Choosing a club?

Discussion in 'Youth & HS Soccer' started by becomingasoccermom, Apr 7, 2019.

  1. becomingasoccermom

    becomingasoccermom New Member

    Arsenal
    India
    Sep 18, 2017
    My son (age 7) will be trying out for competitive teams for next year. Is there an advantage to getting into the top club in the area now (automatic NPL entry at U12, development academy opportunities later on)? The top club boasts AdTEC training for younger teams (can someone explain this to me?). It's not clear if the other club has a specific training philosophy or not. I would love to hear what I should be looking for in a club at this stage.
     
  2. sam_gordon

    sam_gordon Member

    Feb 27, 2017
    IMO, there are a lot of factors that go into what club you should try out for, but what happens four years from now is not one of them.

    In no particular order:
    * Cost
    * Training Commitment
    * Game Commitment
    * Travel Commitment
    * How far away is the training

    Coaching style in theory is a good one to find out, but I don't know if you'd actually know who next year's coach is at this time.

    All of the above being equal, yes, I'd have my child try out for the top club.
     
  3. ppierce34

    ppierce34 Member

    Aug 29, 2016
    Fort Wayne, IN
    Nothing matters i.e. ECNL, NPL, DA right now. Only thing that matters is that he's in an environment where he can have fun and develop some. You want a coach who is a good communicator, trainer and one who doesnt care about wins and losses. A LOT can and will change between now and when its time for ECNL/DA. That shouldn't even been on your radar. I would observe practices. Make sure the coach has control over the kids and its not a total s**t show. 7 year old boys are rough. They should be developing technical skills now via various avenues. If the kids are scrimmaging for the full time run dont walk to another program.
     
  4. VolklP19

    VolklP19 Member

    Jun 23, 2010
    Illinois
    Go for a good coach - not a player pool or club.

    I've got two kids (20/13) and I would have stayed away from the ECNL and DA clubs until u12/u13 - they simply do not develop players - or at least that is my experience.
     
  5. Toe Poke

    Toe Poke Member

    Manchester United
    United States
    Dec 11, 2018
    The way you asked this you appear to think your son is pretty good but you are not sure how good so are looking for a challenge.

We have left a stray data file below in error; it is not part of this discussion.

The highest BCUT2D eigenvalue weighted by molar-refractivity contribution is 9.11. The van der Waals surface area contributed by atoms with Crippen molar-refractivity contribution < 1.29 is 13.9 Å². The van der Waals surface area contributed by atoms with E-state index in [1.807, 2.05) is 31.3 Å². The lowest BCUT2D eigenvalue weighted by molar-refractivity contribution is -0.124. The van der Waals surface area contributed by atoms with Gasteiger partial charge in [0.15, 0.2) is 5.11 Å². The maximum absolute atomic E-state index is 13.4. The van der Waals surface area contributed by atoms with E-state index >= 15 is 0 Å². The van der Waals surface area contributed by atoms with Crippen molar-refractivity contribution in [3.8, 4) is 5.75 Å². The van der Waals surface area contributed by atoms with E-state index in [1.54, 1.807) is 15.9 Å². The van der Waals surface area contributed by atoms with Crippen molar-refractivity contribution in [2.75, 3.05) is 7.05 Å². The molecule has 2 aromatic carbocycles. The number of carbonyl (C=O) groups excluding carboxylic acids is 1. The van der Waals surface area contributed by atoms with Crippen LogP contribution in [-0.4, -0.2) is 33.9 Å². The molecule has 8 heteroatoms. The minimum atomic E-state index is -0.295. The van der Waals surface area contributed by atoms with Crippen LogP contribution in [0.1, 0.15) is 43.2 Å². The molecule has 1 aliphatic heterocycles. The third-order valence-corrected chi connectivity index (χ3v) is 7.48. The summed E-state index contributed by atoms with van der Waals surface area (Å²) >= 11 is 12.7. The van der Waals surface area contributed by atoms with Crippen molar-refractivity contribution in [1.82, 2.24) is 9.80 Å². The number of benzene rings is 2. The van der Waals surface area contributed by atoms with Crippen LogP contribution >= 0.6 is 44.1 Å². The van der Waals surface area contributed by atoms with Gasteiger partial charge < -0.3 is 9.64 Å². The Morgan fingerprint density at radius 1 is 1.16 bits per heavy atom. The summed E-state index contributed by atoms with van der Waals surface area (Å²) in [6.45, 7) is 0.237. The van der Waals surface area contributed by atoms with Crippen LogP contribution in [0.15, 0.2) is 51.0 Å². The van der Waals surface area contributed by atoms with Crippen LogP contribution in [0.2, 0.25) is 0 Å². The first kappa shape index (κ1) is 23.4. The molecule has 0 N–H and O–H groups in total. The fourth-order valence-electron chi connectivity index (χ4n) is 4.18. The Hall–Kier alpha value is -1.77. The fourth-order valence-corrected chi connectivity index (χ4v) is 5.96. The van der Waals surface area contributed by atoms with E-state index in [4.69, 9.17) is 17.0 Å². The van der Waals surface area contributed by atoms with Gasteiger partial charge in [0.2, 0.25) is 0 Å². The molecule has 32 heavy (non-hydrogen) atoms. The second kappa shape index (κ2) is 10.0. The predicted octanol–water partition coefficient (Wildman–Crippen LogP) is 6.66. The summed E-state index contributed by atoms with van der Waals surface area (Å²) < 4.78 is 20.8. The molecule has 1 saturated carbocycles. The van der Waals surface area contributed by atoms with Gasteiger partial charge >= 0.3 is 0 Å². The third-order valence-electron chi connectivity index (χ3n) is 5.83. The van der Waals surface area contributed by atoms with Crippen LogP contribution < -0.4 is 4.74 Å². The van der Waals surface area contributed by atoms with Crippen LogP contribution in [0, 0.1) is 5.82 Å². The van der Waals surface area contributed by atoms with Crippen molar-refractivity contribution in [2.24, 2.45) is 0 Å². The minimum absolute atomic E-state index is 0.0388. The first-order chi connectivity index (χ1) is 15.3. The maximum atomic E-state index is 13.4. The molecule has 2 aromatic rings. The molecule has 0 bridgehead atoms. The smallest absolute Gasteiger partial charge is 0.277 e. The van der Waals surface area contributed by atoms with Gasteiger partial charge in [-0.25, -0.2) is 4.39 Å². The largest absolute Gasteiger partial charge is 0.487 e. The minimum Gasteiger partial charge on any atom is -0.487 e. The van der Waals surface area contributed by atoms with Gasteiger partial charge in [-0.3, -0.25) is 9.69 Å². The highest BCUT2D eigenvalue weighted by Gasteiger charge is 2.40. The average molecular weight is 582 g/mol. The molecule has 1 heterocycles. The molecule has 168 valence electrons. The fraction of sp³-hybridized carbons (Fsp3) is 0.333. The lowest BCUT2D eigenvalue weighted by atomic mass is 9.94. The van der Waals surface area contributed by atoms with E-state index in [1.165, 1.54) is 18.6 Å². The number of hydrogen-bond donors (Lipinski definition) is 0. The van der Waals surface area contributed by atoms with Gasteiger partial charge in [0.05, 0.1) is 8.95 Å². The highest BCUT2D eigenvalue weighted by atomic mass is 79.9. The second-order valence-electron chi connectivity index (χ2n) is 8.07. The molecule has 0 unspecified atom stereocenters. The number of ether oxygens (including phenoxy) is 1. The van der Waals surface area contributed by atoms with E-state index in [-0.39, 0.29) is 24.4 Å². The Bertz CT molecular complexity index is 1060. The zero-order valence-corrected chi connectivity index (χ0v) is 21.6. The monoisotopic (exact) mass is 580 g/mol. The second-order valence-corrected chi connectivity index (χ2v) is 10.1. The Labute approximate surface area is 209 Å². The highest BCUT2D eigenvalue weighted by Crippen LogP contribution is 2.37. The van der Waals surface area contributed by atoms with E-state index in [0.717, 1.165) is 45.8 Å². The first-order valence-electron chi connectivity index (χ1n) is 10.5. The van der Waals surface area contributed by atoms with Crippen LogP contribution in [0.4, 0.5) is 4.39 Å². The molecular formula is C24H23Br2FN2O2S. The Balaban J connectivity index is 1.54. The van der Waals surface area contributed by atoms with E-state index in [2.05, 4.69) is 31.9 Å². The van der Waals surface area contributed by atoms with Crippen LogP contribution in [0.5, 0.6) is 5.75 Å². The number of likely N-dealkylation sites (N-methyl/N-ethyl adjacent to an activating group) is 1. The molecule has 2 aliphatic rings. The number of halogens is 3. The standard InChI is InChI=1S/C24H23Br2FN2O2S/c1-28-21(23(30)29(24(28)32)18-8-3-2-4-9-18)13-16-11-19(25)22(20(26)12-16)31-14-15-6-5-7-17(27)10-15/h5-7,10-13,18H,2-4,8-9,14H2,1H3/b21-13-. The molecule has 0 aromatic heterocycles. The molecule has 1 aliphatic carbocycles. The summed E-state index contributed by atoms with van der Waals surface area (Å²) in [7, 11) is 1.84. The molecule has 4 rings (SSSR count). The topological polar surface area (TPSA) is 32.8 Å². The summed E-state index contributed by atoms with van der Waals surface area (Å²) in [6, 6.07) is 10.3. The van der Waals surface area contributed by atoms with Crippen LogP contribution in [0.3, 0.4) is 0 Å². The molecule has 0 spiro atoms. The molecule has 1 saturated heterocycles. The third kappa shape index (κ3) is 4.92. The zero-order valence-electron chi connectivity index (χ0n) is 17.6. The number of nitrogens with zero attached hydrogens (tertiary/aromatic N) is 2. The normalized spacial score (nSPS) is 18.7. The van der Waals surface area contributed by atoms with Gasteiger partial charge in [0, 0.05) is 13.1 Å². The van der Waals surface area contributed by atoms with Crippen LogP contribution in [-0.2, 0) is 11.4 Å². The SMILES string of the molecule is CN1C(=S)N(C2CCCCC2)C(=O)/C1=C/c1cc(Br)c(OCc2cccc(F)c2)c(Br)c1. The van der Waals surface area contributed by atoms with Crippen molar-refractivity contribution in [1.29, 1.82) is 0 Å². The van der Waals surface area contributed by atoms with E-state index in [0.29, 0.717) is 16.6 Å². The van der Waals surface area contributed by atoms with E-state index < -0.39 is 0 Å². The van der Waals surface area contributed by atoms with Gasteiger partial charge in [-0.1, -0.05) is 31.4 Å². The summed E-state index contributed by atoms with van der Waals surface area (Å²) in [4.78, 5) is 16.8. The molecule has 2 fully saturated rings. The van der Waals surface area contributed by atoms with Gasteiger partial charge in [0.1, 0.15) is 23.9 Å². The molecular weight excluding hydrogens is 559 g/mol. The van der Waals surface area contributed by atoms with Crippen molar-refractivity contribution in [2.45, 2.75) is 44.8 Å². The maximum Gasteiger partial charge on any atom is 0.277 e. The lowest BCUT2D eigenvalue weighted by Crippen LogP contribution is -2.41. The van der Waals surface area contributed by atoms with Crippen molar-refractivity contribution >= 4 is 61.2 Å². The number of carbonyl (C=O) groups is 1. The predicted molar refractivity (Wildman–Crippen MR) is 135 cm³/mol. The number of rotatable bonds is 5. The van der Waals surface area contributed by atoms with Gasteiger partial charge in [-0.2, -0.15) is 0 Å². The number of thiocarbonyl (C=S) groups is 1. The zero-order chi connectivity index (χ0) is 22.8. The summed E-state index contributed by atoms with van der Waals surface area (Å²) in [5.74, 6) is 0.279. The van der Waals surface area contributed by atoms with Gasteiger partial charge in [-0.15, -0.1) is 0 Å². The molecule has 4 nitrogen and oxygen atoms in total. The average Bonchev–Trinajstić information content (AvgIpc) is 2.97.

Therefore at 7 I would look for a top team not top club IMO. The reason being is that it is probably a collection of kids and parents that are already doing extra with their kids outside of the club to improve (or soon will be) -- pick-up, private training, 3v3, futsal. It is the extras that will make your son better than he would have been if he relied on just the club.

    I generally agree with Volk, but I would not avoid the DA club necessarily. If they have a top team at 7 I would consider them. But at U12, if he is good enough, move in the DA direction. But there is an expectation by DA age that your kid has the technical skill required and there will be more focus on team play than individual skill, so continued individual training is needed.
     
  6. sam_gordon

    sam_gordon Member

    Feb 27, 2017
    oops, misread.
     
  7. VolklP19

    VolklP19 Member

    Jun 23, 2010
    Illinois
    I'll digress from the boys side and go with TP on this one. On the girls side I would disagree as 80% (if not more), of the top DA players come over at u12/u13/u14. The 2004 teams at Sockers have 5 long standing players and the 2005 just 2. The rest all came in at u12 and up. That tells me there is little development (individual at least) at the younger ages on the girls side.

    I would say from what I know of Eclipse - that is the same deal as well.
     
  8. ppierce34

    ppierce34 Member

    Aug 29, 2016
    Fort Wayne, IN
    Do kids actually develop with their clubs 2 a day practices or is extra training a must? My daughter has been doing extra trainings for a while and i cant imagine she would have the skill set she has if she just relied on team training.
     
  9. becomingasoccermom

    becomingasoccermom New Member

    Arsenal
    India
    Sep 18, 2017
    I didn't realize that extra training is a thing. I am very new to this all but haven't even heard any mention of this. At what age does this start? Is the extra training generally private lessons with the regular coaches? Or something else?
     
  10. VolklP19

    VolklP19 Member

    Jun 23, 2010
    Illinois
    Find pick up games - open play if you can. Don't go an bust the bank at u7.
     
    bigredfutbol and CornfieldSoccer repped this.
  11. CornfieldSoccer

    Aug 22, 2013
    I'd second that. For us, u7 was way too early to jump into travel/club soccer. And they learn a ton from pickup and just playing the game.

    My youngest did rec soccer through the local park district through u9 (the point at which some of his teammates started jumping to clubs), moving over at u10. Rec coaching can all over the place -- I was part of a group of parents who coached him, most of us having played all or most of our lives, while other teams' coaches weren't soccer people at all. But the investment was low, he still plays and loves the game, and dad's coaching didn't scar him too badly (he's a 2005, starts high school in the fall).